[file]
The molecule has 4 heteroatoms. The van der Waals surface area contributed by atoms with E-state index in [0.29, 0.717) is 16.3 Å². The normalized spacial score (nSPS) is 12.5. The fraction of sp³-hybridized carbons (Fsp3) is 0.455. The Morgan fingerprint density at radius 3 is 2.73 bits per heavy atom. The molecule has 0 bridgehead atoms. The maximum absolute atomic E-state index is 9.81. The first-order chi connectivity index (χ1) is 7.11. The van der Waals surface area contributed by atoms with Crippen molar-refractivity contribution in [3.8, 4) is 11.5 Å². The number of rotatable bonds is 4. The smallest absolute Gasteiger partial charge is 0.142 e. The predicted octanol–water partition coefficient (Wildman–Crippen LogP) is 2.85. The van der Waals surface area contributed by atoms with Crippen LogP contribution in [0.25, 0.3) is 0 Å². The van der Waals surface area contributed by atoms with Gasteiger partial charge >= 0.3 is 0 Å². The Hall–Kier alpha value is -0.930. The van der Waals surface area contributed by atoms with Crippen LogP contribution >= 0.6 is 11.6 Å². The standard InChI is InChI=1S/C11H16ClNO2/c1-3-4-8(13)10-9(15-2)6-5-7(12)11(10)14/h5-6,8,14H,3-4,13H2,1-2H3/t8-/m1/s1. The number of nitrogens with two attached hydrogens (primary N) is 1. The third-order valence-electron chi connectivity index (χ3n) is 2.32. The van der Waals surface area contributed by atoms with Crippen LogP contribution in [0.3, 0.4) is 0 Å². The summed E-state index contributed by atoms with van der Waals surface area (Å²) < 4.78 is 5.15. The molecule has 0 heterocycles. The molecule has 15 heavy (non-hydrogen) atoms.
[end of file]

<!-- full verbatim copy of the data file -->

The molecule has 4 heteroatoms. The van der Waals surface area contributed by atoms with E-state index in [0.29, 0.717) is 16.3 Å². The normalized spacial score (nSPS) is 12.5. The fraction of sp³-hybridized carbons (Fsp3) is 0.455. The Morgan fingerprint density at radius 3 is 2.73 bits per heavy atom. The molecule has 0 bridgehead atoms. The maximum absolute atomic E-state index is 9.81. The first-order chi connectivity index (χ1) is 7.11. The van der Waals surface area contributed by atoms with Crippen molar-refractivity contribution in [3.8, 4) is 11.5 Å². The number of rotatable bonds is 4. The smallest absolute Gasteiger partial charge is 0.142 e. The predicted octanol–water partition coefficient (Wildman–Crippen LogP) is 2.85. The van der Waals surface area contributed by atoms with Crippen LogP contribution in [0.25, 0.3) is 0 Å². The van der Waals surface area contributed by atoms with Gasteiger partial charge >= 0.3 is 0 Å². The Hall–Kier alpha value is -0.930. The van der Waals surface area contributed by atoms with Crippen LogP contribution >= 0.6 is 11.6 Å². The standard InChI is InChI=1S/C11H16ClNO2/c1-3-4-8(13)10-9(15-2)6-5-7(12)11(10)14/h5-6,8,14H,3-4,13H2,1-2H3/t8-/m1/s1. The number of nitrogens with two attached hydrogens (primary N) is 1. The third-order valence-electron chi connectivity index (χ3n) is 2.32. The van der Waals surface area contributed by atoms with Crippen LogP contribution in [0.3, 0.4) is 0 Å². The summed E-state index contributed by atoms with van der Waals surface area (Å²) < 4.78 is 5.15. The molecule has 0 heterocycles. The molecule has 15 heavy (non-hydrogen) atoms.